If you are no longer operating under your consent and have no plans to do so in the future, you have the option of surrendering your consent. You can do this either for the whole or part of your consent.
You must complete a surrender form below and provide this to Council.
Complete the Notification of Surrender of a Resource Consent form
Council will assess the surrender of the consent based on the following conditions:
- Whether it would lead to an adverse effect on the environment.
- If in part, whether it will
- Affect the integrity of the remaining consent; or
- Affect the ability of the consent holder to meet the other conditions of the consent.
The surrender takes effect on receipt by the consent holder of the notice of acceptance of the surrender from Council.
The consent holder remains liable for any fees or costs incurred and any breach of conditions that occurred prior to the surrender of consent and may be directed by Council to complete any work to give effect to the consent.
See section 138 of the Resource Management Act 1991.
8. What is the difference between a resource consent and a building consent?
Every building project must comply with the Resource Management Act 1991 (RMA) and the Building Act 2004 (BA04). These laws define the situations in which you need resource consent and/or building consent; and what you need to do to get them.
Resource consent is a formal approval for such things as the use or subdivision of land, the taking of water, the discharge of contaminants in water, soil or air, or the use or occupation of coastal space. New buildings may require a resource consent if the construction of them or the intended use of them is not a permitted activity that meets the standards in the plan. In addition existing buildings may require a resource consent if the building or the use was not permitted, or provided for, by a resource consent, or where there will be a change to the building or the use of the building that is not permitted by the plan.
The need for resource consents varies from one zone to another. If the activity you want to carry out isn’t clearly identified as either a permitted or prohibited activity in the plan, you may still be required to obtain resource consent. While Council’s Duty Planner Service is available to assist in the first instance, it is recommended that you seek the view of a consultant.
Building consent is a formal approval granted by your local council under the BA04 that allows a person to carry out building work. Building work includes work in connection with the construction, alteration, demolition or removal of a building.
Council will issue a building consent only when it is satisfied the proposed building work will meet the requirements of the Building Code.
You can check with the Council Duty Building Inspector on whether building consent is required for your proposed building project. For any building work requiring building consent you must have the consent approved by Council before any work can commence. This includes: alterations, additions, new buildings, plumbing, demolition work, drainage, bridges, farm buildings, marquees and the installation of log fires.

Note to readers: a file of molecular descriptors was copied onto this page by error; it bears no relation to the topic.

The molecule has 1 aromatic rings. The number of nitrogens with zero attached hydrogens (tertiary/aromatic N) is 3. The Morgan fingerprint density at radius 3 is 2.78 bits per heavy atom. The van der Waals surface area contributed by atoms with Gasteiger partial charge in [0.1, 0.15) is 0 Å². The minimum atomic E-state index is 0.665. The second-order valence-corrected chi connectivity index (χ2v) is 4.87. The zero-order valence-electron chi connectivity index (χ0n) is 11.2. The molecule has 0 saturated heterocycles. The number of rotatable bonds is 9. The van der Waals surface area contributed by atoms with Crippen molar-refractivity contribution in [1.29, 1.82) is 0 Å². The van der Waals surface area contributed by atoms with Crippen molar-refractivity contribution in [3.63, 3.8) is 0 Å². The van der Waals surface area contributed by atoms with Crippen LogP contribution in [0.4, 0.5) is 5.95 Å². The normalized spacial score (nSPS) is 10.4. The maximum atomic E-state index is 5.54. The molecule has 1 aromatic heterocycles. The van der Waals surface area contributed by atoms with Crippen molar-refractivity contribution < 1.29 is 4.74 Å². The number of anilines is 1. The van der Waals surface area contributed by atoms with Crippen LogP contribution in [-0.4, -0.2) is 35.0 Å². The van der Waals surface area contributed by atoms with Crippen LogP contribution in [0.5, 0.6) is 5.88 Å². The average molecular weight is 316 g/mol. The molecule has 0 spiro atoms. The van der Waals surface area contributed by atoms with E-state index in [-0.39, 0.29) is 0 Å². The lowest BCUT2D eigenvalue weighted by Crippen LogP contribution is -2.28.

If you are proposing to do any building work then we recommend that you apply for a Project Information Memorandum (PIM) as soon as the floor plan, elevations and site plan are completed. Information provided with the PIM may be necessary to finalize the building consent application. Getting the PIM first may also speed up the building consent process.
A PIM summarizes information Council has on record about a property that may have an effect on the building project you are undertaking. This includes checking compliance of the project with the relevant Resource Management Plan rules. It will identify if resource consent is needed, and may include information and requirements for services connections and disconnections. The PIM may also include reference to technical information that needs to be provided with the building consent application.
Although a PIM can be applied for at the same time as a building consent; it is better to obtain a PIM before seeking a building consent. This ensures you know all the matters that may have an effect on your project. You do not have to have a PIM before applying for a building consent, but it can save time when you get to the building consent process. PIMs are not compulsory but we recommend that you apply for one for all dwellings, commercial projects and other significant projects.
When a building consent is applied for (but no PIM has been applied for), the building consent application will undergo a planning check to see whether a resource consent application is required. If a resource consent application is required, a section 37 Certificate under the Building Act will be issued by Council. The section 37 Certificate advises that no building work shall commence (even though a building consent may have been issued by Council) until a resource consent application has been lodged and approved by Council for the proposed building work/activity.